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Are pets bad for kids?

Patricia Conte has a background in marketing communications and works as an independent writer. In 2010, she was given the opportunity to combine her love of writing and food when she started as a contributing writer for the Food channel...

Should you get your child a pet?

A pet as part of the family can be a wonderful thing. Pets can help bring comfort and companionship to your family, and teach empathy and responsibility. Consider this fact: Petting animals can lower blood pressure. Think about what that can do when your child is anxious about homework or a test the next day.

Kids and pet dogs

No bones about being informed

If you’re thinking about bringing a pet into your home and you have kids, it can be one of the best decisions you've ever made. Pets can make wonderful companions and sympathetic listeners. But before you decide on a pet, first do your homework about appropriate pets and base your decision on a handful of factors.

If you have kids, you should give thought to several elements before you decide to bring a pet into your home:

Time to care

No matter what your kids tell you, you should understand that you, the adult, will ultimately be responsible for caring for a pet in your home. Consider the amount of time you want to spend tending to your pet. There is a big difference between caring for a pet rat and caring for a pet dog.

Pecking order

The ASPCA provides the following recommendations related to the age-appropriateness of kids and pets:

Infants - This age group cannot handle or care for pets. If you already have a pet and then welcome an infant into your home, be sure to introduce the two, and supervise them as they get to know each other.

Toddlers - Sometimes it seems like toddlers have four hands! They love to pull the fur, tails and ears of pets because they’re curious and love to explore. Be sure the pet you bring into your home can handle this type of attention, and be sure to supervise your child as he or she interacts with your pet. Also, keep your child from getting into the pet’s food, litter box or the water of an aquarium.

3-5 Years - This is the age when kids learn about contact and empathy, and they can begin to help care for the pet in simple ways (think pouring a scoop of food into a dish).

5-10 Years - Small pets might be best for this age group. Kids can begin helping a bit more and you can also teach them about good hygiene, like the importance of washing their hands when finished playing with their pet.

10-13 Years - Think dogs, cats and rabbits for kids at this point in time. This is the time when kids have a good understanding of responsibility and can help walk and feed pets and clean out their cages or living areas. It’s also a great age for kids to participate in things like dog training classes to form a good basis of understanding.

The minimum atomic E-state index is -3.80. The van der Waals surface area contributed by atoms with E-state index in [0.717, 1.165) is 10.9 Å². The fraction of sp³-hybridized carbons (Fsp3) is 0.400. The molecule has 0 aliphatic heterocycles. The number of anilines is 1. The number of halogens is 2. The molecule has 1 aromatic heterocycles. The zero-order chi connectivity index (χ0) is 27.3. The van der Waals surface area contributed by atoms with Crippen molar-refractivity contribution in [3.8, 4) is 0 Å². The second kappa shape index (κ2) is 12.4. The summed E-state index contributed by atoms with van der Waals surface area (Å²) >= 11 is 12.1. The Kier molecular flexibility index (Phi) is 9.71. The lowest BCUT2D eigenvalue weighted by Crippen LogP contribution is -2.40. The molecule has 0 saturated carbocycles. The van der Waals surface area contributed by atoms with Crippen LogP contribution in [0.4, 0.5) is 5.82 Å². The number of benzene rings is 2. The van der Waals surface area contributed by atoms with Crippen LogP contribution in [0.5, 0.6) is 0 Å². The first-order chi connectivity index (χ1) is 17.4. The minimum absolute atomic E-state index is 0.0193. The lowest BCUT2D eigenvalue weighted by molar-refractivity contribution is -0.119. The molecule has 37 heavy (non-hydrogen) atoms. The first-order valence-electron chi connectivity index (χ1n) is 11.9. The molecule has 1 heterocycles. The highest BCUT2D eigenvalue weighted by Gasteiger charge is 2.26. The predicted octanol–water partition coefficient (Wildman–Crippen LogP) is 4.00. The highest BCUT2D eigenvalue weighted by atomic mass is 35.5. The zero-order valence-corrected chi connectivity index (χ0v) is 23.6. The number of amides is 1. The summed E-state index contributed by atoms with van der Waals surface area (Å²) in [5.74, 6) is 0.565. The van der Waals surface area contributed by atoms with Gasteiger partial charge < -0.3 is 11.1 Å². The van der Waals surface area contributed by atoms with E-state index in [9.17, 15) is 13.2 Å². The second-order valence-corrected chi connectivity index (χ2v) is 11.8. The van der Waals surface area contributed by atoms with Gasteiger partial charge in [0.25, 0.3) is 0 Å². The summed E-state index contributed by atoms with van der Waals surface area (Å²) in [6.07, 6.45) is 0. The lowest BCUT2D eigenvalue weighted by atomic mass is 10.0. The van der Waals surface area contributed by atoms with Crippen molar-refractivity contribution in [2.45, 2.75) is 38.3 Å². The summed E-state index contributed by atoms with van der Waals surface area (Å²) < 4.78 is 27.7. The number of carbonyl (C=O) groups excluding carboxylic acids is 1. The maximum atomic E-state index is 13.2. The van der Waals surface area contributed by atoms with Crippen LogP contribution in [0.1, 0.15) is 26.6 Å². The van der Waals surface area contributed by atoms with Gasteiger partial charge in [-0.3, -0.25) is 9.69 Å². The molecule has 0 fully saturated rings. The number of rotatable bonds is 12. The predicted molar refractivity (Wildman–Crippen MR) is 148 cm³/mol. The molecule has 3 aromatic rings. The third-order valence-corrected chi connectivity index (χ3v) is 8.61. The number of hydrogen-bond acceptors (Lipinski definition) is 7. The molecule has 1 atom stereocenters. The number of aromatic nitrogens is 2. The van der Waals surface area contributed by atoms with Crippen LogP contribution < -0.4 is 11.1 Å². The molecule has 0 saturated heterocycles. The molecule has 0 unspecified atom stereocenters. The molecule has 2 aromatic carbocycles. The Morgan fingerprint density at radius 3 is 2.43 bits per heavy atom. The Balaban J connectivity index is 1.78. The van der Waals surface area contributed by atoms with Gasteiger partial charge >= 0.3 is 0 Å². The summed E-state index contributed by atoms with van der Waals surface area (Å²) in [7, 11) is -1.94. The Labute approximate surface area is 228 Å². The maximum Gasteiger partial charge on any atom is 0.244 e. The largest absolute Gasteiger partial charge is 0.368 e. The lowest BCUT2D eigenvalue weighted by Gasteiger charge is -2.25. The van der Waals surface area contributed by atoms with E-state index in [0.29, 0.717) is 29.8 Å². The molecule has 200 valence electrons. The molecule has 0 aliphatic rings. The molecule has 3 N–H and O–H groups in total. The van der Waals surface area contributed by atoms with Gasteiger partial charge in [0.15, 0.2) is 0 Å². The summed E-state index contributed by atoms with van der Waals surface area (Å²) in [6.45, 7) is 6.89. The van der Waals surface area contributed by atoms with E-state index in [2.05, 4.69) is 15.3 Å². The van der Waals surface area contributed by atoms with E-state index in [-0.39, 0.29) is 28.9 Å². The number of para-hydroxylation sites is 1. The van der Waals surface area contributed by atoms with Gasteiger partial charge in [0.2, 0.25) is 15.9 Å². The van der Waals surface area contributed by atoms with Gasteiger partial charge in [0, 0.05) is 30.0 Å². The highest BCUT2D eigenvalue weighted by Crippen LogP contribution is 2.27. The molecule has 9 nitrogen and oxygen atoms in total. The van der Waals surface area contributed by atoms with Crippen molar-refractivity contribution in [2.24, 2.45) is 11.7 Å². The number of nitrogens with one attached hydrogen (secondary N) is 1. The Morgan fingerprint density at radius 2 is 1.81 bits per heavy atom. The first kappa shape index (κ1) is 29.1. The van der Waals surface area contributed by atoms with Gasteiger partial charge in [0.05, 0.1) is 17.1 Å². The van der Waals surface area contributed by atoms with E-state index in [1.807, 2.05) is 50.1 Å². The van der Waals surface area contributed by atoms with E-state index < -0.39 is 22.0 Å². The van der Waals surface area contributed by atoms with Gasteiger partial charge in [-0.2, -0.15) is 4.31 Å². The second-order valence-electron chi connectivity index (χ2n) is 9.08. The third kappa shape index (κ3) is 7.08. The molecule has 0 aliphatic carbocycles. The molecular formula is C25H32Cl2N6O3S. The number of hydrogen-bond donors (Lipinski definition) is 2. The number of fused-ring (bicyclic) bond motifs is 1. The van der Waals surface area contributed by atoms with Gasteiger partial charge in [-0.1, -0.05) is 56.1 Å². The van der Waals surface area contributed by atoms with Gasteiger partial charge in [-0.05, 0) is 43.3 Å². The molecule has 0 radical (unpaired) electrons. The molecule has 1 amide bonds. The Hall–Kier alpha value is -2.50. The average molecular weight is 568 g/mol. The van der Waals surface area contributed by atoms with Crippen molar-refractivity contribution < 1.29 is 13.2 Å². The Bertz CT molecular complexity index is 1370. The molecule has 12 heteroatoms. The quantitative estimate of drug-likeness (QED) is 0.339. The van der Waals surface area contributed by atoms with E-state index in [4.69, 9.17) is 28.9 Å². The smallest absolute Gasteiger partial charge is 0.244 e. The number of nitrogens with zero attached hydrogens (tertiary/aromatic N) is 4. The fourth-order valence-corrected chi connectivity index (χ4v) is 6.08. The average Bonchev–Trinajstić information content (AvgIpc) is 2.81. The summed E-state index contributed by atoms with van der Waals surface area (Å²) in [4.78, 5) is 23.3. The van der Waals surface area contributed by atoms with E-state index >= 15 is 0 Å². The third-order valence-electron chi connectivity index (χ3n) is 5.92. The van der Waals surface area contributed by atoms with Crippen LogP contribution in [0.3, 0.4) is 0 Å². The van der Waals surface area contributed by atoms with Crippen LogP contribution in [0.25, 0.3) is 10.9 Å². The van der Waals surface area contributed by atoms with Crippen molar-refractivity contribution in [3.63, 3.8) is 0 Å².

14-17 Years - Teenage years pull kids in many directions and keep them busy. Consider a bird or fish at this age, as these types of pets need less care. If you bring a dog or cat into your home at this point, the pet more than likely will be living with you, not your child, for years to come (think of kids heading off to college or to live on their own).

King of the jungle

The American Academy of Pediatrics (AAP) cautions that some pets are better for kids than others. The AAP warns that the following are bad pet options for kids under age 5 because they may trigger allergies, can bite, and sometimes spread disease and infection. Young kids in particular are at risk because their immune systems are still developing:

  • Reptiles (turtles, snakes, lizards, iguanas)
  • Rodents (hamsters, gerbils, guinea pigs, chinchillas, hedgehogs, prairie dogs, mice, rats)
  • Amphibians (frogs, toads, salamanders)
  • Ferrets
  • Baby poultry (chicks, ducklings, goslings, turkeys)
  • Monkeys

There is no one pet that is perfectly safe for kids. Dogs and cats can trigger allergies (although studies show that if you bring a baby into a home that already has a cat, the chance of developing allergies may be reduced), sometimes bite and scratch and also can carry infections. These pets are just considered better options than others. Be sure you always supervise your children and pets and their interactions.

No matter what type of pet you decide to bring into your home, do your homework first. Consider the type of animal, where you’re getting it, the care it will need and the age-appropriateness of your child before your open your home to a new pet. Don’t forget to find out about the types of infections different pets can carry and how they can be prevented.

Pets can provide a great permanent source of the warm-and-fuzzies. Before deciding on a pet, be sure you and your family are ready, willing and able to care for them.

More good pet information

Top 8 medium-size dogs
Keep pets safe from the heat
Prepare your pet for the new baby

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